Belief in Mean Reversion and the Disposition Effect: An Experimental Test

Peiran Jiao*

*Corresponding author for this work

Research output: Contribution to journalArticleAcademicpeer-review


Abstract the disposition effect refers to investors' tendency to disproportionately sell more winning than losing assets. The literature mostly offered indirect evidence regarding its cause. Using a lab experiment, the author directly evaluates the two competing behavioral mechanisms for this effect: belief in mean reversion and dual risk attitudes of prospect theory. The participants were endowed with some hypothetical assets, observed price charts, and made selling decisions. Sixty-one percent of them exhibited significant disposition effect. The author elicited the participants' risk attitude parameters and beliefs about price movements, and found that beliefs, especially those in the loss domain, but not the dual risk attitudes, significantly contributed to the between-subject variation of the disposition effect. The results from a goodness-of-fit test also favor the belief mechanism.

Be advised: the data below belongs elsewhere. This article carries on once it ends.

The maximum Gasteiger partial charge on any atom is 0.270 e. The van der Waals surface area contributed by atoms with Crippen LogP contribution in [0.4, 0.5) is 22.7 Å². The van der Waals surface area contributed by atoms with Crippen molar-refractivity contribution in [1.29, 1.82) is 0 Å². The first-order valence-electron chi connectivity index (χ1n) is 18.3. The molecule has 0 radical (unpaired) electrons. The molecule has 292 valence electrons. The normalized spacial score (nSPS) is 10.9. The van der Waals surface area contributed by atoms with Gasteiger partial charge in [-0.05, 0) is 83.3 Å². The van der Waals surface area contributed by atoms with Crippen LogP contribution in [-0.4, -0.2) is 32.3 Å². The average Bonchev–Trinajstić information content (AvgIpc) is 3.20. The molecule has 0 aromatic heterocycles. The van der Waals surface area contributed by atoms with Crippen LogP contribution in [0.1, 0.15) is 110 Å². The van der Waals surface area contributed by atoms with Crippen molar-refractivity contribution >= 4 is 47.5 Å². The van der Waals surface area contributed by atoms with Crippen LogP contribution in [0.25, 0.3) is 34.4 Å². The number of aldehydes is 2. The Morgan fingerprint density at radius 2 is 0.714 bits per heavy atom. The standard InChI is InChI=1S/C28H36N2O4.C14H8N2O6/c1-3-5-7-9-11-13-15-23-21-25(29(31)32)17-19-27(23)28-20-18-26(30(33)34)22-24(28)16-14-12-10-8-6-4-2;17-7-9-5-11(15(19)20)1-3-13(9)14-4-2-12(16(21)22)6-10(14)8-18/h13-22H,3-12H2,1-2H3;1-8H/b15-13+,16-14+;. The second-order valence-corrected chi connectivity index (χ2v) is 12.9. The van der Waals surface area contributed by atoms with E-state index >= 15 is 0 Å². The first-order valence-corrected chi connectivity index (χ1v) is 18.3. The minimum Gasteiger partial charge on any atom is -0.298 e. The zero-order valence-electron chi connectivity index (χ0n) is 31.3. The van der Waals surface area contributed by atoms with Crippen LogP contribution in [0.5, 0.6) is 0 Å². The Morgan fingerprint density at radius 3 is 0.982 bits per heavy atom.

Original languageEnglish
Pages (from-to)29-44
JournalJournal of Behavioral Finance
Issue number1
Publication statusPublished - 2017


  • Disposition effect
  • Belief in mean reversion
  • Prospect theory
  • Experiment


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